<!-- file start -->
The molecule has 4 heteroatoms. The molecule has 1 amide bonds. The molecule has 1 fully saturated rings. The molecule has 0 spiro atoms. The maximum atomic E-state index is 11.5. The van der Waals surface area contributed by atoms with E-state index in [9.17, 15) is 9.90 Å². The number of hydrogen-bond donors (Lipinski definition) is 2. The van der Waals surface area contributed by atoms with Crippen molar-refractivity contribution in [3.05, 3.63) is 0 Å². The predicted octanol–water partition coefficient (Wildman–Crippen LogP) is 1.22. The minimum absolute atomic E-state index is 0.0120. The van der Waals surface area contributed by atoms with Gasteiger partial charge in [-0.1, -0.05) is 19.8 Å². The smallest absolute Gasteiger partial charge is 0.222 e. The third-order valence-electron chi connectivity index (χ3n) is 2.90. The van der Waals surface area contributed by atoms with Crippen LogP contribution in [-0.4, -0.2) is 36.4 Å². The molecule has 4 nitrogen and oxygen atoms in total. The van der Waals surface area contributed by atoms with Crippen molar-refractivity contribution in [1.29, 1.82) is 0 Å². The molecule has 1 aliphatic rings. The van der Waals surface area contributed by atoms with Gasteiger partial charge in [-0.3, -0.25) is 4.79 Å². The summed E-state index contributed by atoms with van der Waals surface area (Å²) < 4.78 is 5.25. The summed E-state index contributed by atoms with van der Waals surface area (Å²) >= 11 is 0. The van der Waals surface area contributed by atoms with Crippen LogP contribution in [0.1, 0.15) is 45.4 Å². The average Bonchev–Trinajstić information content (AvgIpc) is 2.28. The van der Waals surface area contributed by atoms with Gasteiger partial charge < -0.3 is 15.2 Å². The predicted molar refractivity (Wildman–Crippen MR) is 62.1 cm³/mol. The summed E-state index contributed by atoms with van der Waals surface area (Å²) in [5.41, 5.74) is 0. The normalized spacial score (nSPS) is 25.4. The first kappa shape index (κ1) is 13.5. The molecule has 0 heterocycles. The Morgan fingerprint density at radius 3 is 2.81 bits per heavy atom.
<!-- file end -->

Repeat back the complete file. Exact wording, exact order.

The molecule has 4 heteroatoms. The molecule has 1 amide bonds. The molecule has 1 fully saturated rings. The molecule has 0 spiro atoms. The maximum atomic E-state index is 11.5. The van der Waals surface area contributed by atoms with E-state index in [9.17, 15) is 9.90 Å². The number of hydrogen-bond donors (Lipinski definition) is 2. The van der Waals surface area contributed by atoms with Crippen molar-refractivity contribution in [3.05, 3.63) is 0 Å². The predicted octanol–water partition coefficient (Wildman–Crippen LogP) is 1.22. The minimum absolute atomic E-state index is 0.0120. The van der Waals surface area contributed by atoms with Gasteiger partial charge in [-0.1, -0.05) is 19.8 Å². The smallest absolute Gasteiger partial charge is 0.222 e. The third-order valence-electron chi connectivity index (χ3n) is 2.90. The van der Waals surface area contributed by atoms with Crippen LogP contribution in [-0.4, -0.2) is 36.4 Å². The molecule has 4 nitrogen and oxygen atoms in total. The van der Waals surface area contributed by atoms with Crippen molar-refractivity contribution in [1.29, 1.82) is 0 Å². The molecule has 1 aliphatic rings. The van der Waals surface area contributed by atoms with Gasteiger partial charge in [-0.3, -0.25) is 4.79 Å². The summed E-state index contributed by atoms with van der Waals surface area (Å²) < 4.78 is 5.25. The summed E-state index contributed by atoms with van der Waals surface area (Å²) >= 11 is 0. The van der Waals surface area contributed by atoms with Crippen LogP contribution in [0.1, 0.15) is 45.4 Å². The average Bonchev–Trinajstić information content (AvgIpc) is 2.28. The van der Waals surface area contributed by atoms with Gasteiger partial charge < -0.3 is 15.2 Å². The predicted molar refractivity (Wildman–Crippen MR) is 62.1 cm³/mol. The summed E-state index contributed by atoms with van der Waals surface area (Å²) in [5.41, 5.74) is 0. The normalized spacial score (nSPS) is 25.4. The first kappa shape index (κ1) is 13.5. The molecule has 0 heterocycles. The Morgan fingerprint density at radius 3 is 2.81 bits per heavy atom.